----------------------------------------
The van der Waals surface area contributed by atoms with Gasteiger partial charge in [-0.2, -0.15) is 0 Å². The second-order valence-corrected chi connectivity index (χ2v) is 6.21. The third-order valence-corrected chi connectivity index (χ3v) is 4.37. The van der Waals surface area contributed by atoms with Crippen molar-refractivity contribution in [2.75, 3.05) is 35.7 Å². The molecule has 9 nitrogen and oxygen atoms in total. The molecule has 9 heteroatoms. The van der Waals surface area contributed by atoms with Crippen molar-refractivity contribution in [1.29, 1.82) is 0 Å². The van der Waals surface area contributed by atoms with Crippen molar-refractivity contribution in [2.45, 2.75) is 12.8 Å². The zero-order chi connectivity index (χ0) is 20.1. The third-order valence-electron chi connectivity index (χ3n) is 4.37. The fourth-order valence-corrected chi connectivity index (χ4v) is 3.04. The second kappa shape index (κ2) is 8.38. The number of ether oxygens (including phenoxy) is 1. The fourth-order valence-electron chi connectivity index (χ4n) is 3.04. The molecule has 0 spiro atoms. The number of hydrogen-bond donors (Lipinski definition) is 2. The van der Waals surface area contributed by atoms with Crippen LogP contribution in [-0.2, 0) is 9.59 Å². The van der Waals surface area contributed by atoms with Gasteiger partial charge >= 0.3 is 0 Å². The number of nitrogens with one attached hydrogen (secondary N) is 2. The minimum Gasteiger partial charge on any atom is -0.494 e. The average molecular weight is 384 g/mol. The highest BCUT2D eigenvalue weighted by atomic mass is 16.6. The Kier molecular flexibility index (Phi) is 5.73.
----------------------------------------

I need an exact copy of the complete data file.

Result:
The van der Waals surface area contributed by atoms with Gasteiger partial charge in [-0.2, -0.15) is 0 Å². The second-order valence-corrected chi connectivity index (χ2v) is 6.21. The third-order valence-corrected chi connectivity index (χ3v) is 4.37. The van der Waals surface area contributed by atoms with Crippen molar-refractivity contribution in [2.75, 3.05) is 35.7 Å². The molecule has 9 nitrogen and oxygen atoms in total. The molecule has 9 heteroatoms. The van der Waals surface area contributed by atoms with Crippen molar-refractivity contribution in [1.29, 1.82) is 0 Å². The van der Waals surface area contributed by atoms with Crippen molar-refractivity contribution in [2.45, 2.75) is 12.8 Å². The zero-order chi connectivity index (χ0) is 20.1. The third-order valence-electron chi connectivity index (χ3n) is 4.37. The fourth-order valence-corrected chi connectivity index (χ4v) is 3.04. The second kappa shape index (κ2) is 8.38. The number of ether oxygens (including phenoxy) is 1. The fourth-order valence-electron chi connectivity index (χ4n) is 3.04. The molecule has 0 spiro atoms. The number of hydrogen-bond donors (Lipinski definition) is 2. The van der Waals surface area contributed by atoms with Crippen LogP contribution in [-0.2, 0) is 9.59 Å². The van der Waals surface area contributed by atoms with Gasteiger partial charge >= 0.3 is 0 Å². The number of nitrogens with one attached hydrogen (secondary N) is 2. The minimum Gasteiger partial charge on any atom is -0.494 e. The average molecular weight is 384 g/mol. The highest BCUT2D eigenvalue weighted by atomic mass is 16.6. The Kier molecular flexibility index (Phi) is 5.73.